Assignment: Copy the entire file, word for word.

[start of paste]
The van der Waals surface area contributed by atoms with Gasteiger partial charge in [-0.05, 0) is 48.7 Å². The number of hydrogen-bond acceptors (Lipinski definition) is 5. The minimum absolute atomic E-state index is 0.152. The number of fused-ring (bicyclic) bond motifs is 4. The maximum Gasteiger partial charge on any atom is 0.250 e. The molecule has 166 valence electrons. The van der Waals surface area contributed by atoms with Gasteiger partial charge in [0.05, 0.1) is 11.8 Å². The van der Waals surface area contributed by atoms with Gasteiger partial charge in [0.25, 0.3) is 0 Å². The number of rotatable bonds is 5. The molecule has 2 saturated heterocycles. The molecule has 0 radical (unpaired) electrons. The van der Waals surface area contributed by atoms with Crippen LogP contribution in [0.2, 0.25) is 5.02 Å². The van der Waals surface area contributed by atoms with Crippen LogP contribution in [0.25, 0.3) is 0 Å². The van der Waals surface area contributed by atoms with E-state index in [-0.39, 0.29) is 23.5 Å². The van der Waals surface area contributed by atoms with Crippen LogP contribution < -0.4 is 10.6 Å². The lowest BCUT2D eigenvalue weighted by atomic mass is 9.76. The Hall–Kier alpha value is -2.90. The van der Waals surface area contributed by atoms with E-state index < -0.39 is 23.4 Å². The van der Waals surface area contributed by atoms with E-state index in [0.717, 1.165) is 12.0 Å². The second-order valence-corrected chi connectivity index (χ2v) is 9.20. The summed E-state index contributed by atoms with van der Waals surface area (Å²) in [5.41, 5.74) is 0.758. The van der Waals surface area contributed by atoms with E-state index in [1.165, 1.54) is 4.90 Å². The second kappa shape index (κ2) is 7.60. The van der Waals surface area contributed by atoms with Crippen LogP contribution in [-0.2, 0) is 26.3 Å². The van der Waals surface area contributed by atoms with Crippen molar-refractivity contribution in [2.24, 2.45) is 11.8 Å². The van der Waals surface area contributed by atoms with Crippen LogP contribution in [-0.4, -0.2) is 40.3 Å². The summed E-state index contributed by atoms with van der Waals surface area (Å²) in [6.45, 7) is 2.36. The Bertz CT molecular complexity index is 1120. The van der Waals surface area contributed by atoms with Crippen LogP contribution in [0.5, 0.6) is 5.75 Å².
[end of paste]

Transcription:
The van der Waals surface area contributed by atoms with Gasteiger partial charge in [-0.05, 0) is 48.7 Å². The number of hydrogen-bond acceptors (Lipinski definition) is 5. The minimum absolute atomic E-state index is 0.152. The number of fused-ring (bicyclic) bond motifs is 4. The maximum Gasteiger partial charge on any atom is 0.250 e. The molecule has 166 valence electrons. The van der Waals surface area contributed by atoms with Gasteiger partial charge in [0.05, 0.1) is 11.8 Å². The van der Waals surface area contributed by atoms with Gasteiger partial charge in [0.25, 0.3) is 0 Å². The number of rotatable bonds is 5. The molecule has 2 saturated heterocycles. The molecule has 0 radical (unpaired) electrons. The van der Waals surface area contributed by atoms with Crippen LogP contribution in [0.2, 0.25) is 5.02 Å². The van der Waals surface area contributed by atoms with Crippen LogP contribution in [0.25, 0.3) is 0 Å². The van der Waals surface area contributed by atoms with E-state index in [-0.39, 0.29) is 23.5 Å². The van der Waals surface area contributed by atoms with Crippen LogP contribution < -0.4 is 10.6 Å². The lowest BCUT2D eigenvalue weighted by atomic mass is 9.76. The Hall–Kier alpha value is -2.90. The van der Waals surface area contributed by atoms with E-state index < -0.39 is 23.4 Å². The van der Waals surface area contributed by atoms with E-state index in [0.717, 1.165) is 12.0 Å². The second-order valence-corrected chi connectivity index (χ2v) is 9.20. The summed E-state index contributed by atoms with van der Waals surface area (Å²) in [5.41, 5.74) is 0.758. The van der Waals surface area contributed by atoms with E-state index in [1.165, 1.54) is 4.90 Å². The second kappa shape index (κ2) is 7.60. The van der Waals surface area contributed by atoms with Crippen LogP contribution in [-0.2, 0) is 26.3 Å². The van der Waals surface area contributed by atoms with Crippen molar-refractivity contribution in [2.24, 2.45) is 11.8 Å². The van der Waals surface area contributed by atoms with Crippen LogP contribution in [-0.4, -0.2) is 40.3 Å². The summed E-state index contributed by atoms with van der Waals surface area (Å²) in [6.45, 7) is 2.36. The Bertz CT molecular complexity index is 1120. The van der Waals surface area contributed by atoms with Crippen LogP contribution in [0.5, 0.6) is 5.75 Å².